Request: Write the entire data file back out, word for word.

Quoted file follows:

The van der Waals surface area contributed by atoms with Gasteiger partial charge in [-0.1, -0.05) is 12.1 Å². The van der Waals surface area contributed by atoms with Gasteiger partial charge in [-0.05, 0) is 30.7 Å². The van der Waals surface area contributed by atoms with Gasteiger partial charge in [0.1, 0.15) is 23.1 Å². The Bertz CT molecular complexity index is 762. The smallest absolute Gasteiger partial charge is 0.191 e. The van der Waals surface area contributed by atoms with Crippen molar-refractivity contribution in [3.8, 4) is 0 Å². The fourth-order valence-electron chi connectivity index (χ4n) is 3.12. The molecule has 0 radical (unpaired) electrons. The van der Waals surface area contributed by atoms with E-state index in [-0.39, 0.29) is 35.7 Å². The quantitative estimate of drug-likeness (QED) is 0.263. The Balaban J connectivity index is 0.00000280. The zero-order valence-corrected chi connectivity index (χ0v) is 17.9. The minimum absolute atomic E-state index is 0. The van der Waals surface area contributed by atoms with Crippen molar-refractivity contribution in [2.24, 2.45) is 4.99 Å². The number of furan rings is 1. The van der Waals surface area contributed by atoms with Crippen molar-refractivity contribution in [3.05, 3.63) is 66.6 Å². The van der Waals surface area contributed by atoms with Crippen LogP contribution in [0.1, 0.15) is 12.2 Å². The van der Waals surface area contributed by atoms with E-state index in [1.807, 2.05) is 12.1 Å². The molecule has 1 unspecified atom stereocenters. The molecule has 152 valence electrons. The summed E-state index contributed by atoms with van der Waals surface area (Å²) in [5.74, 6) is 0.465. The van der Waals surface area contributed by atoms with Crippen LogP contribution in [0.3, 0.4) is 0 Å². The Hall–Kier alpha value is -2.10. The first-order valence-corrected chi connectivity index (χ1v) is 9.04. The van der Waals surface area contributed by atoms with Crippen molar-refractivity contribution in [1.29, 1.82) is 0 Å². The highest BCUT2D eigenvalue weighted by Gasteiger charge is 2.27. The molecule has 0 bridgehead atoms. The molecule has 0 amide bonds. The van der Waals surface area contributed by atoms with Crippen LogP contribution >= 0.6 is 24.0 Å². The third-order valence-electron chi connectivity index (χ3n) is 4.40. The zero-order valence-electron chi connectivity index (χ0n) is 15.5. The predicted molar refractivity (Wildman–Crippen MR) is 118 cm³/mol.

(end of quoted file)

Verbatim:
The van der Waals surface area contributed by atoms with Gasteiger partial charge in [-0.1, -0.05) is 12.1 Å². The van der Waals surface area contributed by atoms with Gasteiger partial charge in [-0.05, 0) is 30.7 Å². The van der Waals surface area contributed by atoms with Gasteiger partial charge in [0.1, 0.15) is 23.1 Å². The Bertz CT molecular complexity index is 762. The smallest absolute Gasteiger partial charge is 0.191 e. The van der Waals surface area contributed by atoms with Crippen molar-refractivity contribution in [3.8, 4) is 0 Å². The fourth-order valence-electron chi connectivity index (χ4n) is 3.12. The molecule has 0 radical (unpaired) electrons. The van der Waals surface area contributed by atoms with E-state index in [-0.39, 0.29) is 35.7 Å². The quantitative estimate of drug-likeness (QED) is 0.263. The Balaban J connectivity index is 0.00000280. The zero-order valence-corrected chi connectivity index (χ0v) is 17.9. The minimum absolute atomic E-state index is 0. The van der Waals surface area contributed by atoms with Crippen molar-refractivity contribution in [2.24, 2.45) is 4.99 Å². The number of furan rings is 1. The van der Waals surface area contributed by atoms with Crippen molar-refractivity contribution in [3.05, 3.63) is 66.6 Å². The van der Waals surface area contributed by atoms with Crippen LogP contribution in [0.1, 0.15) is 12.2 Å². The van der Waals surface area contributed by atoms with E-state index in [1.807, 2.05) is 12.1 Å². The molecule has 1 unspecified atom stereocenters. The molecule has 152 valence electrons. The summed E-state index contributed by atoms with van der Waals surface area (Å²) in [5.74, 6) is 0.465. The van der Waals surface area contributed by atoms with Crippen LogP contribution in [0.3, 0.4) is 0 Å². The Hall–Kier alpha value is -2.10. The first-order valence-corrected chi connectivity index (χ1v) is 9.04. The van der Waals surface area contributed by atoms with Crippen molar-refractivity contribution in [1.29, 1.82) is 0 Å². The highest BCUT2D eigenvalue weighted by Gasteiger charge is 2.27. The molecule has 0 bridgehead atoms. The molecule has 0 amide bonds. The van der Waals surface area contributed by atoms with Crippen LogP contribution >= 0.6 is 24.0 Å². The third-order valence-electron chi connectivity index (χ3n) is 4.40. The zero-order valence-electron chi connectivity index (χ0n) is 15.5. The predicted molar refractivity (Wildman–Crippen MR) is 118 cm³/mol.